The Supreme Court’s decision to overturn Roe v. Wade this summer has changed the abortion debate in many ways. Mostly, Republicans have struggled to account for their hard-line positions now that they have the ability to enact them, and have retreated from those stances.
And perhaps the epitome of that dynamic is the sudden decline of the no-exceptions abortion opponent.
The Public Religion Research Institute came out Thursday with its regular American Values Survey, which is an extensive, frequent review of where Americans stand on a host of issues. It thus allows us a more complete window into how various issues change over time.
The findings on abortion are particularly striking.
Last decade, the number of Americans overall who said abortion should be illegal in all cases topped out at nearly 2 in every 10 Americans. But today, it’s down to just 8 percent.
Among Republicans, that number has dropped from as high as one-quarter all the way down to 11 percent today. And if you look at the chart, you’ll see when the sharp decline began: in June of this year. That survey was conducted immediately after the Supreme Court’s decision in Dobbs v. Jackson Women’s Health Organization.
That 11 percent of Republicans who say abortion should be illegal in all cases is now the same as the percentage of Republicans who say abortion should be legal in all cases: 11 percent.
The findings come even as many red states have instituted abortion bans — many of them passed as “trigger laws” for the day when Roe was overturned — that do not have rape and incest exceptions. Nine states have abortion bans in effect with no exceptions for rape and incest.
The poll question did not specifically ask about rape and incest exceptions. It’s likely some who oppose a total ban want only an exception for the life of the mother, or the health of the mother. For instance, a poll this month from NBC News showed 24 percent of Republicans opposed rape and incest exceptions, and only 14 percent oppose exceptions for when the mother’s health is seriously endangered.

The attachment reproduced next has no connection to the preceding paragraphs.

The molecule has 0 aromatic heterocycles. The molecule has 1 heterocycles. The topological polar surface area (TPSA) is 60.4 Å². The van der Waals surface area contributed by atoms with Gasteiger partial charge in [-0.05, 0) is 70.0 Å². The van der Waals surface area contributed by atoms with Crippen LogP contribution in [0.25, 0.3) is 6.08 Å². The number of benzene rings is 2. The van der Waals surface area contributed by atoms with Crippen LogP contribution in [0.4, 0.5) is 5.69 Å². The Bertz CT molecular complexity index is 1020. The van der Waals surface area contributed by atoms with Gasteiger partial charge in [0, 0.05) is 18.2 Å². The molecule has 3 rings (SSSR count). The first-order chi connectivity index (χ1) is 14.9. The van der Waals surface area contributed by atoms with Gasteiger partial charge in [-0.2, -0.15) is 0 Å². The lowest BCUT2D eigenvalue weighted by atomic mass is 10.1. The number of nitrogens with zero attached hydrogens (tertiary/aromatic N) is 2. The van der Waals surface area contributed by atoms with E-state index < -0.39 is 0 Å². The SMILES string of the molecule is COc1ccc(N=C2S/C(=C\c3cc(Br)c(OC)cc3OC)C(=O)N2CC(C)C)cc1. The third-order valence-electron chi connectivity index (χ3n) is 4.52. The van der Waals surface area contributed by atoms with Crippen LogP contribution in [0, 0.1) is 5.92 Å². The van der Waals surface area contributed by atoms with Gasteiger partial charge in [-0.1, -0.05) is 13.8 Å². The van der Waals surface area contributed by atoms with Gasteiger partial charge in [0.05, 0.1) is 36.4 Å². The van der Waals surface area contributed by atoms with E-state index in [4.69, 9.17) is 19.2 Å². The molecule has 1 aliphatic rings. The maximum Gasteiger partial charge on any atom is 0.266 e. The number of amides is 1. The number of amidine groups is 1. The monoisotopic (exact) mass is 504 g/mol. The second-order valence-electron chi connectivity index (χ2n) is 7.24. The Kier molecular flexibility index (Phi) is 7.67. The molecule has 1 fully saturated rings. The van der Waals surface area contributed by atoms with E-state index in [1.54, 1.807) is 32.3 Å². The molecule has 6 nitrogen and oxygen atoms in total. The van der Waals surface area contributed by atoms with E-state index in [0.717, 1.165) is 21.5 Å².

But polling has repeatedly shown the vast majority of Republicans support those exceptions, too — even as the party’s legislators have declined to include them in their abortion bans. And the decline on the no-exceptions contingent in the GOP demonstrates how buyer’s remorse could be creeping in for GOP legislators who passed more extreme trigger laws back when this issue was still in the realm of the hypothetical.
Importantly, the PRRI poll isn’t the first to show a significant decline in the no-exceptions contingent in recent months. Fox News polling last year showed 11 percent overall and 19 percent of Republicans said abortion should always be illegal. By September, those numbers were down to 6 percent and 11 percent, respectively — very similar to PRRI’s new data.
(Fox’s poll also showed the numbers began dropping in June — albeit not in a statistically significant way.)
A major question is how much people’s minds have truly changed, and how much of the effect is driven by people suddenly reckoning with what their previously professed hard-line views actually entail. If you say “abortion is murder,” after all, can you justify murder even in cases of rape and incest? That’s not something whose real-world consequences the antiabortion rights crowd had to reckon with, until now.
But for Republicans, the dilemma is the same. They passed a bunch of laws whose particulars are opposed not only by the vast majority of Americans but also by the vast majority of Republicans. Democrats are now using that to their political advantage, which it clearly is — even if it might not help them enough to save the House and Senate.
Though candidates in swing states have tried to tack to the middle, Republicans more generally have shown little appetite thus far for pulling back from their most extreme laws and adding rape and incest exceptions. But now they’ve got more evidence that total abortion bans are decidedly unpopular — and perhaps even more unpopular than we realized over the summer.